The September issue of the Review of Washington Wines which is now on line includes eleven 2025 whites and eight 2014 reds. More will be in the October issue and then more in the following months. This is the beginning of another vintage cycle as the new releases of 2014 whites and 2013 reds taper off. Here's how the new vintages are shaping up.
The 2015 harvest for whites was a tricky one. Timing was everything. A hot summer led to an early harvest in late August and early September. The white grapes ripened quickly, with sugar levels rising and acid levels dropping. So it was essential to get the grapes to the crush pad at just the right times. Getting them in too late resulted in high alcohol, low acid wines. That said, I have found most 2015 whites to be rich and fruity, yet well balanced. A case in point is Rotie Cellars Rhone-style whites. Owner-winemaker Sean Boyd purposely picked for fruit acid levels rather than sugars. The Northern White Marsanne and Grenache Blanc (in the September issue) were fermented dry to 11.2% alcohol, lower than usual. But the results were balanced wines with just the right fruit acid levels.
Most of the 2015 whites released so far have been the Rhone varietals (Viognier, Marsanne, Roussanne, Grenache Blanc), Sauvignon Blanc, Semillon and Riesling. In my reviews, most scores have been in the 18+ to 18.5/20 points range. The most outstanding wines so far are the Mark Ryan Viognier (19 points) and the Rotie Cellars whites (19 points). Until now, I have not been a big fan of Sauvignon Blancs (oftentimes pleasant but uncomplex) but there have been some impressive 2015's, especially Savage Grace's Sancerre-like one from the Celilo Vineyard (reviewed August), Seven Hills, Ch. Ste.. Michelle's Horse Heaven and Browne Family (these three to be in the October issue).
It's still to early for the 2015 Chardonnays to be released (although a nicely balanced one from College Cellars is in the August issue). But I have tasted several promising ones from the barrels at The Walls (see the blog of 24 May) with Ali Mayfield, and a striking one from the Rosekamp Vineyard with Co Dinn. These will be reviewed when they are released.
For the 2014 reds, the harvest was another early, warm one with much of the picking completed by the end of September. The 2014's seem to be a bit more structured than the 2013's (also from a warm year) with more phenolics, which result in more complex aromatics (perfumes, tobacco, incense, etc.). The 2014 Syrahs and other Rhone red varietals are especially impressive. See the Rotie Cellars reviews in the August and October issues and watch for Ardor Cellars' 2014's in the October issue. Also noteworthy are Mark Ryan's Mourvedre and Syrah (September) and L'Ecole No. 41's Stone Tree Grenache (September). Some very nice Malbecs and Cab Francs were made in 2014. For the "BDX" reds, the Mark Ryan Dissident shows promise for the 2014 Cabernet Sauvignon based blends. More later!
Next Week: A First Look at the 2016 Harvest
- Written by Rand Sealey
During the summer, there are plenty of opportunties to participate in wine and food events. The Walla Walla Valley is a true wine and food lover's paradise. Here are some of the things we did in July and August.
On July 22nd, Lynn and I went to Kontos Cellar's winemaker's dinner. The dinner was prepared by Rich and Cynthia Koby's Plow and Vine catering business, and was accompanied, of course, by Cameron and Chris Kontos' wines. (See the June issue for the delicious 2015 Gossamer White). The Plow and Vine is great addition to the Kobys' periodic Fat Duck Inn winemakers' dinners.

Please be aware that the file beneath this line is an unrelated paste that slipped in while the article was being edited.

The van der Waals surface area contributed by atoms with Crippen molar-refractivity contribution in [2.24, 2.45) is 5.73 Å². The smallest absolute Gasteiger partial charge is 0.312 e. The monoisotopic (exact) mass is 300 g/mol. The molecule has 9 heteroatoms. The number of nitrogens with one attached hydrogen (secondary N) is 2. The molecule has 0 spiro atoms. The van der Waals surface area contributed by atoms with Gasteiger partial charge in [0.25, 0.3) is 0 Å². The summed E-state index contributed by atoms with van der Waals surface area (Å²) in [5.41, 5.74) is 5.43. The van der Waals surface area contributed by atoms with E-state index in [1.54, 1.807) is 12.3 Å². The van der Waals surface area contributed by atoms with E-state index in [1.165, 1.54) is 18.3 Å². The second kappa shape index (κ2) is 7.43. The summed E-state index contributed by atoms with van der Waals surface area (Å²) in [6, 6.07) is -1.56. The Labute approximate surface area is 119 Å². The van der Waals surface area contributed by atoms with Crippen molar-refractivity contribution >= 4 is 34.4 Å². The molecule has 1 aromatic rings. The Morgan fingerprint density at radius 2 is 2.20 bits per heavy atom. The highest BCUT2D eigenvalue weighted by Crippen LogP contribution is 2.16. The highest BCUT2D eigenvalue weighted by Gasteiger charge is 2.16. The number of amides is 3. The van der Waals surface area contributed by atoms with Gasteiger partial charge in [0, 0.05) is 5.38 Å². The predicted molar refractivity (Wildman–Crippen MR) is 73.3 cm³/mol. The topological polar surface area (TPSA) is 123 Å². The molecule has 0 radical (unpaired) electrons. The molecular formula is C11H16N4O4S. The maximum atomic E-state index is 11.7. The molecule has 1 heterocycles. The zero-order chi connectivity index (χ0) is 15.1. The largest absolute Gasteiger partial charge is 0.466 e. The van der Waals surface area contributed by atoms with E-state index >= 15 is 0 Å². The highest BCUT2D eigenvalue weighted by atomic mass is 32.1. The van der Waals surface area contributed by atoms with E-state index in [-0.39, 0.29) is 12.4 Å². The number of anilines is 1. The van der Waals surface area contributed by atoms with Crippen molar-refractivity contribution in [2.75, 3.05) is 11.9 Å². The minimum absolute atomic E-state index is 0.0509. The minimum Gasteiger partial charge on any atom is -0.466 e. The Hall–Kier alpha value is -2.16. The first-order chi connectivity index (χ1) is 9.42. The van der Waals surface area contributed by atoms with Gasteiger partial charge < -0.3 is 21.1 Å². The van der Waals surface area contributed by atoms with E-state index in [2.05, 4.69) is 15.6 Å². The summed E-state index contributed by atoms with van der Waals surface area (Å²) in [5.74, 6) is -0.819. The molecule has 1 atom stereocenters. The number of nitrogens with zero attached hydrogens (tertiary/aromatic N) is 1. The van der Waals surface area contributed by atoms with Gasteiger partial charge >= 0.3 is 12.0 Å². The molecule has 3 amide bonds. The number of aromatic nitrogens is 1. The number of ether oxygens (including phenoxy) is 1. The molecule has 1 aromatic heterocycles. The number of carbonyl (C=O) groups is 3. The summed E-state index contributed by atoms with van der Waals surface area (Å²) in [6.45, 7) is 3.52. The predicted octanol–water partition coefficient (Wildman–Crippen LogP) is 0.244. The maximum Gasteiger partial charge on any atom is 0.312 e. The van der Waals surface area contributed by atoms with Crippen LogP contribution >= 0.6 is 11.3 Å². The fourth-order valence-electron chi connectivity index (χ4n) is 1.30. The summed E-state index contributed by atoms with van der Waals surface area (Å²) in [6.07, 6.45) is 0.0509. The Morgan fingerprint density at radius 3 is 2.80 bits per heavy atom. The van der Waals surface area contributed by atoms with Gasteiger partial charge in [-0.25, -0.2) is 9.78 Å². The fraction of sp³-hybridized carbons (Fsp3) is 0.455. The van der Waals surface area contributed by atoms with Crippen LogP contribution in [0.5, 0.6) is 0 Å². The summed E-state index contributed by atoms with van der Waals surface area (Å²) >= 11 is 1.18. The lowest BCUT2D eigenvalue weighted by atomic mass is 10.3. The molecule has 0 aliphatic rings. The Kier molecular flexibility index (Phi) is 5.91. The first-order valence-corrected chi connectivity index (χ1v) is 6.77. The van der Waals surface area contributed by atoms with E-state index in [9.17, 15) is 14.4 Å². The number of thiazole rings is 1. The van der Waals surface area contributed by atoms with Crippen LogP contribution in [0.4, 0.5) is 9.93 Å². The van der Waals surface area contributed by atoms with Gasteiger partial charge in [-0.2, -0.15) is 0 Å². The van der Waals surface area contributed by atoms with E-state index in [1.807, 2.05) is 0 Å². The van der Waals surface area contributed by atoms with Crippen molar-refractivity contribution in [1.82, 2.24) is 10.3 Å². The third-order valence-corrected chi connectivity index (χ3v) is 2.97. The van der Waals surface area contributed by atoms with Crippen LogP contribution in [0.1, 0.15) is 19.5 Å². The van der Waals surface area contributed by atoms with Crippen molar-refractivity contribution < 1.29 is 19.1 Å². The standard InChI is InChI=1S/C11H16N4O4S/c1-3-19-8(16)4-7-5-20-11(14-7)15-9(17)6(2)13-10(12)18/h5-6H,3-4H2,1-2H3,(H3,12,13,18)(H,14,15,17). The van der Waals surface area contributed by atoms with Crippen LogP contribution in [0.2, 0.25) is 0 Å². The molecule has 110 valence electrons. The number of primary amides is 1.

The next day, Saturday, July 23rd, we visited one of Walla Walla's newest wineries, Aluvé, on Mill Creek Road, just past Walla Walla Vintners and àMaurice, and adjacent to the Figgins vineyard. It is owned by JJ and Kelly Menozzi, former Air Force pilots, who launched a new career as winemakers. Their inaugural releases, a Chardonnay, a BDX lend and a Cabernet Sauvignon comprise a promising début. The wines will be reviewed in the September issue of the Review of Washington Wines which goes on line a week from today.
On Sunday, the 24th, the Walla Walla community bade farewell to Jeff Popick who retired as viticulture instructor at the Walla Walla Community College. His last day was July 31. He and Michelle Hunt are on their way to Tennessee to care for her aging mother. A potluck supper and plenty of wine was served at this event. Jeff came to the Institute for Enology and Viticulture at the Community College in 2010 and has been a valuable asset to the program.
On August 12th I attended the PAWS (Perfectly Aged Wine Sippers) get together, hosted by Al and Jane Roberts. There was a blind tasting of four whites, and guests were to guess which variety each wine was and, if possible, the winery. I got two out of four right. I guessed correctly that the first wine was a Semillon from L'Ecole No. 41 and another as a Riesling (2014 Poet's Leap). But I, and a couple of other tasters, were thrown off by the other two wines. I guessed one was a Chardonnay, for the oak, and the other a Viognier for its tropicality. But I got it backwards. What I thought was Chardonnay was K Vintners Viognier which had been barrel fermented. The other which I thought was Viognier turned out to be Tamarack Cellars Chardonnay, made in a fruity style in stainless steel. This is an indication of how winemaking styles can influence how wines are perceived.
On Saturday, August 13 Jan and Doug Roskelley's Tero Estates held its Annual Wine Club Appreciation Block Party at the Windrow Vineyard. The guests assembled at the crush pad for crostini and Gruet bubbly, and then went on a tour of the various vineyard blocks. At each block, a small dish was served with a wine pairing. The dishes were prepared by Emery and Sandy Kleck and Jeff Davis of The Q Wood-Fired Grill catering operation. At the Cabernet Franc Block, sliced pork tenderloin was paired with the Tero 2012 Cabernet Franc. At the Plateau Block, Elk Bites on tomato salad was served with the 2012 Windrow Field Blend. At three other blocks, wine and food pairings were served as well. Thanks to Doug and Jan and to Q Wood Fired Grill, and to the volunteers who helped for this great event!
On a couple of occasions, we had lunch at the Community College's Wine Country Culinary Institute, run by chefs Robin Leventhal and Dan Thiessen. The Capstone Kitchen offers an enticing menu of dishes prepared and served by the College's culinary students. Red and white wine flights from College Cellars are also available. The Kitchen is open for lunch Tuesdays through Thursdays, and is a culinary experience that is not to be missed.